I rely on book lists as well as personal recommendations, in part because I love hearing why people think I should read certain books. One of my favorites is 200 Books Recommended by TEDsters. Each speaker gave an explanation for what they liked about the books they were recommending, which helps me have context and decide what to read for myself.
And no, “I love it” is not good enough – unless I already know we have similar taste in books. Which brings me to the best part of personal recommendations. Over time, you learn who has similar taste in books to you. Or sometimes, if I hear someone has a predilection for the same authors I love, then I’m more likely to enjoy other books they recommend.
Lastly, there are my personal favorite authors. The ones I forget about, then remember and reread or find a new book by. In an effort to forget them less frequently, and perhaps introduce you to a new author you’ll enjoy, here’s my list.
- Margaret Atwood
- Judy Bloom
- Chimamanda Ngozi Adichie
- Louisa May Alcott
- Betty Smith
- Leo Tolstoy
- Isaac Asimov
- Brandon Sanderson
- NK Jemison
- Erika Johansen
- Garth Nix
- Agatha Christie
- Stephen King
Then there are authors I wouldn’t consider “favorites” but I’m always happy to read or recommend. We’ll call them the Runner’s Up:
- Tim O’Brien
- Michael Crichton
- Marisha Pessl
- Jhumpa Lahiri
- William Goldman
- John Irving
Today I have several stories, all with the same moral.
A story of teenage angst
“I am a rock
I am an island
I’ve built walls
A fortress deep and mighty
That none may penetrate”
- Simon and Garfunkel, “I am a Rock” Continue Reading
Marketing Automation: Picking the Software that is Right For You, by Jennifer Michelle
Marketing automation can be expensive – or an expensive mistake.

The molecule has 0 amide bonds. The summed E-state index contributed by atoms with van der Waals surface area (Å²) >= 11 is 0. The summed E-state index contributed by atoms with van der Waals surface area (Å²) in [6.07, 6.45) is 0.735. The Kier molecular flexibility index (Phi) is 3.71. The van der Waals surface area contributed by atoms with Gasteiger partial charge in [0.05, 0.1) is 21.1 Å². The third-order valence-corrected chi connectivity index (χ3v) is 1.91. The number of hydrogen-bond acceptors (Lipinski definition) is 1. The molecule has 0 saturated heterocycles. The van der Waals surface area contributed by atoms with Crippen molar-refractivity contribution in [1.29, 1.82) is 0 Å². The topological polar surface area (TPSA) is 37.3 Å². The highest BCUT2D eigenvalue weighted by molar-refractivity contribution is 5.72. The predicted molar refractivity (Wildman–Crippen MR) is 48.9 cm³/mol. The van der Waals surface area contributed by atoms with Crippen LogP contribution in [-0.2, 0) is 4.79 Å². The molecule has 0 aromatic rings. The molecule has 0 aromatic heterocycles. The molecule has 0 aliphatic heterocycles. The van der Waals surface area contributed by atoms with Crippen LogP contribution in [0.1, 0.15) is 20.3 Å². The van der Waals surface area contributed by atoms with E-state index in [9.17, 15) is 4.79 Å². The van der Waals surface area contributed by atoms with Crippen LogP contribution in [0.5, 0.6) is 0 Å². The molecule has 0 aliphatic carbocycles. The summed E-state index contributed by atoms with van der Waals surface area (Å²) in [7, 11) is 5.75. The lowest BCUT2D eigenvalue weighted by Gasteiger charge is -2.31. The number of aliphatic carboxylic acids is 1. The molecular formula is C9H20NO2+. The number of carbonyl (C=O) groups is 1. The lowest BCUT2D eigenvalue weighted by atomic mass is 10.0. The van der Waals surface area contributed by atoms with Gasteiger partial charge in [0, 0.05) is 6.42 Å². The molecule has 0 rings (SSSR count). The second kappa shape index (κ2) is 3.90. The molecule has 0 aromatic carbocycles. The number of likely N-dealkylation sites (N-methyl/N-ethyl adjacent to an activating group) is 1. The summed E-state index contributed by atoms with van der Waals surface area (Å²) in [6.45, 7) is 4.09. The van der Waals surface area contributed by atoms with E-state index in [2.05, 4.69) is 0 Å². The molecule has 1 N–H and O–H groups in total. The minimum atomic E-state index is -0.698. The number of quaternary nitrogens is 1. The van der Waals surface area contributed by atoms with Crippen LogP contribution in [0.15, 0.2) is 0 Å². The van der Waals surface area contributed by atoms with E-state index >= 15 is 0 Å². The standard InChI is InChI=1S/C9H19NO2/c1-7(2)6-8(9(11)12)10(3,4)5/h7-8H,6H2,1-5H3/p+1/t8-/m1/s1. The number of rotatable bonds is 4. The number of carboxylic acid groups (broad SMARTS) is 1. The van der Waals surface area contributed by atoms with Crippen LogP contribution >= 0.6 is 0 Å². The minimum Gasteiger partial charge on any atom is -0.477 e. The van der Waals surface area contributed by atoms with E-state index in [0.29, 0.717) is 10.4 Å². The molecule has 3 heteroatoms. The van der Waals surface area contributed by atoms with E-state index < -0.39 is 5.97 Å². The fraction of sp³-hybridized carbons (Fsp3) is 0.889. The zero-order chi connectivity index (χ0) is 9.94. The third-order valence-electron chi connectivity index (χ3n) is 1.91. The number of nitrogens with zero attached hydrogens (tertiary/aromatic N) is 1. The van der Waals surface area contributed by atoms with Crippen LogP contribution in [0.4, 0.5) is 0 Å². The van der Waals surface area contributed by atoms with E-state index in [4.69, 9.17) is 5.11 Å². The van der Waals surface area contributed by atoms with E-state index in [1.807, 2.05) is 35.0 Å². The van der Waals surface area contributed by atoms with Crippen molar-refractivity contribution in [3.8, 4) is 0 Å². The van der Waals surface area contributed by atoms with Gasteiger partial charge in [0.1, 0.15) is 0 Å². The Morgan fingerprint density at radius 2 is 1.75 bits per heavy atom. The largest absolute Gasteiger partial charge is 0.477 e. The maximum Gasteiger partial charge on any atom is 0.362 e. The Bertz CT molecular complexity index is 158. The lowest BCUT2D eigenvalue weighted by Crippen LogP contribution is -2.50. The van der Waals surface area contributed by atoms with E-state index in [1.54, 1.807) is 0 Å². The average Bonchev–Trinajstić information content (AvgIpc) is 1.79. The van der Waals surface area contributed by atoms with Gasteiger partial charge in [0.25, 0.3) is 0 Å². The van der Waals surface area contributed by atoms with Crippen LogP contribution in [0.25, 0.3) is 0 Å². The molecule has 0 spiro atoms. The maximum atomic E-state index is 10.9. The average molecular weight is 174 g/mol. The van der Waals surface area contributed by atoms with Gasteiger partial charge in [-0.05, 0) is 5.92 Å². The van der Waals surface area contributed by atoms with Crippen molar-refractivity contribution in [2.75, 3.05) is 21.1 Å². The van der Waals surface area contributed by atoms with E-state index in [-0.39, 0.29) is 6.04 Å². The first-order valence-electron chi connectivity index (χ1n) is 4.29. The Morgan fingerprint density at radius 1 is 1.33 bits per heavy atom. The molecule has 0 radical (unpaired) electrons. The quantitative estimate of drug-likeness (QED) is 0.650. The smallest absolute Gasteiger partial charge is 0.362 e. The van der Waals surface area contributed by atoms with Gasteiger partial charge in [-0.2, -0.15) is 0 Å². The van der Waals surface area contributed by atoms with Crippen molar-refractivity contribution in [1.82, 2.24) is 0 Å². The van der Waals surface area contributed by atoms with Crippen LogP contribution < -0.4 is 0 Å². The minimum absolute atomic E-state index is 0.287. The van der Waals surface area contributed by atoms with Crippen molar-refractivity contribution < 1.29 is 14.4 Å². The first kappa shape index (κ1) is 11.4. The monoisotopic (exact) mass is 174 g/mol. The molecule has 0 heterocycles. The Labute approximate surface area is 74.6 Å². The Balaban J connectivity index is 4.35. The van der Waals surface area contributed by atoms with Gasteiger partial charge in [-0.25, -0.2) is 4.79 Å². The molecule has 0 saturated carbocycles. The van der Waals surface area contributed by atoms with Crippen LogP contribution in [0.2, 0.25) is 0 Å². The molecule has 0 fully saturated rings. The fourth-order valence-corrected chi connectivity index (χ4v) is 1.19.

- Your decision can cost the company tens of thousands of dollats
- You have to be able to justify your choice to the executives and the board
You need to know the right questions to ask. Continue Reading
Words Matter – How ASCO (American Society of Clinical Oncology) Quality Checks Written Content for Clarity, by Lindsay Dudbridge, Fergal McGovern
Words matter. Current content audit methods struggle with:
- Where to focus
- Objective measurement is hard
- Manual processes cause a lot of people to do non-systematic spot checks
- UX focuses on wireframes and graphics, not readability
American Society of Clinical Oncology (ASCO) runs cancer.net. One of the challenges is that content is reviewed by medical experts, and then needs to be simplified for the general public. People get easily overwhelmed, confused, distressed. So they need to be clear.
They went to VisibleThread for a solution. Continue Reading
Value-Based Marketing: How to Rev up Lead Generation and Customer Loyalty, by Shawn McKee, Charlotte Bohnett
Create content that cuts through the noise. that means either…
- A lot of content, or
- Really good content
(ideally both!) Continue Reading
The 5 R’s of Branding, by Jaci Russo
How do you get your brand viewed, and in the light you want to be seen?
“You can’t tell [your audience] how to feel!”
- You need to know more than demographics
- You need to know who they are inside
- Need to focus the content, dependent on the personality type Continue Reading
Genius Bar Unconference Introductions, led by Michelle Morris
We all have challenges in healthcare marketing we struggle with. Here are some of the key challenges people shared! Continue Reading
Creating Customer and Employee Engagement, by Gary Rhoads
“We are in the business of inspiration”
- Engaging people is about alignment
- When it’s done well, it’s beautiful
What do successful organizations do?
- Talk to the engaged people first – find out WHY they’re engaged
- Look for how to make people smarter/more capable
- Brand champions inside the company should be able to participate in making people smarter
- Fix the worst problems quietly
- Always communicate with internal and external stakeholders
Some behavioral things have emotional connections – like being green. People feel strongly about it, even when they don’t do anything related to it. These things are “Goliaths.” Find a Goliath to slay, and it will connect people.
In the past few weeks, I’ve given talks on Behavior Change and on Mental Health. Take a look at the slides, below!
I worked on a recent project with very enthusiastic stakeholders. They were very hands on, and we had many long discussions to come to consensus and take in feedback. Plus, they loved the design recommendations, they were on board with the content strategy, and as a result they kept our team on as partners well into development. However, as development went on the implementation of our design didn’t quite match our expectations. Over time, larger and larger issues became apparent, and by the time the dev team was ready for launch, we designers and strategists were feeling disillusioned about the entire process.
What went wrong? Continue Reading